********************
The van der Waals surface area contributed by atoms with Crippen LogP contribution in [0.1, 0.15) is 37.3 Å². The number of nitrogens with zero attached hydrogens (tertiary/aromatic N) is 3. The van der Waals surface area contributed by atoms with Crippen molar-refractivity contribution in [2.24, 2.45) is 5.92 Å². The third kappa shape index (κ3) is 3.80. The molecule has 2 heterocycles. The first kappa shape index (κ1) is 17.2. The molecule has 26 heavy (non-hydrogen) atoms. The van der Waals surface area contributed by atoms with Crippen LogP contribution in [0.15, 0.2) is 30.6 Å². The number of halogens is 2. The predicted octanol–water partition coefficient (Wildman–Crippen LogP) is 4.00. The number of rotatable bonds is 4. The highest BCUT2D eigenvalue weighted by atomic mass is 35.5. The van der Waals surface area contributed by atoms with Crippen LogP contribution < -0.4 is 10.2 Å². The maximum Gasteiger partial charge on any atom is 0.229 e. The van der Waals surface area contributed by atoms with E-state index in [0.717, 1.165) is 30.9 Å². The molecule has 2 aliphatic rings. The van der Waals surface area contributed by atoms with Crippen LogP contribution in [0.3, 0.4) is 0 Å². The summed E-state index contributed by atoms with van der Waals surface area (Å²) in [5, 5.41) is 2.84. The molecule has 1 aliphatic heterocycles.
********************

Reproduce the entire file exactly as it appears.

The van der Waals surface area contributed by atoms with Crippen LogP contribution in [0.1, 0.15) is 37.3 Å². The number of nitrogens with zero attached hydrogens (tertiary/aromatic N) is 3. The van der Waals surface area contributed by atoms with Crippen molar-refractivity contribution in [2.24, 2.45) is 5.92 Å². The third kappa shape index (κ3) is 3.80. The molecule has 2 heterocycles. The first kappa shape index (κ1) is 17.2. The molecule has 26 heavy (non-hydrogen) atoms. The van der Waals surface area contributed by atoms with Crippen LogP contribution in [0.15, 0.2) is 30.6 Å². The number of halogens is 2. The predicted octanol–water partition coefficient (Wildman–Crippen LogP) is 4.00. The number of rotatable bonds is 4. The highest BCUT2D eigenvalue weighted by atomic mass is 35.5. The van der Waals surface area contributed by atoms with Crippen LogP contribution < -0.4 is 10.2 Å². The maximum Gasteiger partial charge on any atom is 0.229 e. The van der Waals surface area contributed by atoms with E-state index in [0.717, 1.165) is 30.9 Å². The molecule has 2 aliphatic rings. The van der Waals surface area contributed by atoms with Crippen LogP contribution in [0.3, 0.4) is 0 Å². The summed E-state index contributed by atoms with van der Waals surface area (Å²) in [5, 5.41) is 2.84. The molecule has 1 aliphatic heterocycles.